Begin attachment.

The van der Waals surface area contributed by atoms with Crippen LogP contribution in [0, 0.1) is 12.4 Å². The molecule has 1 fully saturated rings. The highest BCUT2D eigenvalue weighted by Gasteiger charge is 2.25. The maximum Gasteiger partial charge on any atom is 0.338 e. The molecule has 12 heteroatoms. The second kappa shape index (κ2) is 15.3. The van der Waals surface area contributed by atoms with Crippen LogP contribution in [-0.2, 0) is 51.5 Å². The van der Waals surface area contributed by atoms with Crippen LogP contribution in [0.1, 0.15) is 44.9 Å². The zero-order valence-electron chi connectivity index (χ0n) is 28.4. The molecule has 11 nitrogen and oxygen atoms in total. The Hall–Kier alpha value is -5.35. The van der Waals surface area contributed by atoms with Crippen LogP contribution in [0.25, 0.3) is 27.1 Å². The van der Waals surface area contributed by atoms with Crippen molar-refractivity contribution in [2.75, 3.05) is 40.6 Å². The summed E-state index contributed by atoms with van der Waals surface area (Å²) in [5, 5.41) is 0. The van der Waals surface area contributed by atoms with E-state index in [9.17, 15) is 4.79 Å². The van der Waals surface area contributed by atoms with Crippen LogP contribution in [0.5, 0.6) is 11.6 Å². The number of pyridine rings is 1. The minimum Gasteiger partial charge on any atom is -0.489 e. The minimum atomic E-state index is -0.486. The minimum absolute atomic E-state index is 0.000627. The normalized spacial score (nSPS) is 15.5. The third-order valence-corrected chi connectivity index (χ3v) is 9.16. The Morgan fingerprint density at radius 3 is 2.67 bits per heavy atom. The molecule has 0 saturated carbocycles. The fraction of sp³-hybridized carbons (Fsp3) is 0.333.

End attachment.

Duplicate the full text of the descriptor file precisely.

The van der Waals surface area contributed by atoms with Crippen LogP contribution in [0, 0.1) is 12.4 Å². The molecule has 1 fully saturated rings. The highest BCUT2D eigenvalue weighted by Gasteiger charge is 2.25. The maximum Gasteiger partial charge on any atom is 0.338 e. The molecule has 12 heteroatoms. The second kappa shape index (κ2) is 15.3. The van der Waals surface area contributed by atoms with Crippen LogP contribution in [-0.2, 0) is 51.5 Å². The van der Waals surface area contributed by atoms with Crippen LogP contribution in [0.1, 0.15) is 44.9 Å². The zero-order valence-electron chi connectivity index (χ0n) is 28.4. The molecule has 11 nitrogen and oxygen atoms in total. The Hall–Kier alpha value is -5.35. The van der Waals surface area contributed by atoms with Crippen LogP contribution in [0.25, 0.3) is 27.1 Å². The van der Waals surface area contributed by atoms with Crippen molar-refractivity contribution in [2.75, 3.05) is 40.6 Å². The summed E-state index contributed by atoms with van der Waals surface area (Å²) in [5, 5.41) is 0. The van der Waals surface area contributed by atoms with E-state index in [9.17, 15) is 4.79 Å². The van der Waals surface area contributed by atoms with Crippen LogP contribution in [0.5, 0.6) is 11.6 Å². The number of pyridine rings is 1. The minimum Gasteiger partial charge on any atom is -0.489 e. The minimum atomic E-state index is -0.486. The minimum absolute atomic E-state index is 0.000627. The normalized spacial score (nSPS) is 15.5. The third-order valence-corrected chi connectivity index (χ3v) is 9.16. The Morgan fingerprint density at radius 3 is 2.67 bits per heavy atom. The molecule has 0 saturated carbocycles. The fraction of sp³-hybridized carbons (Fsp3) is 0.333.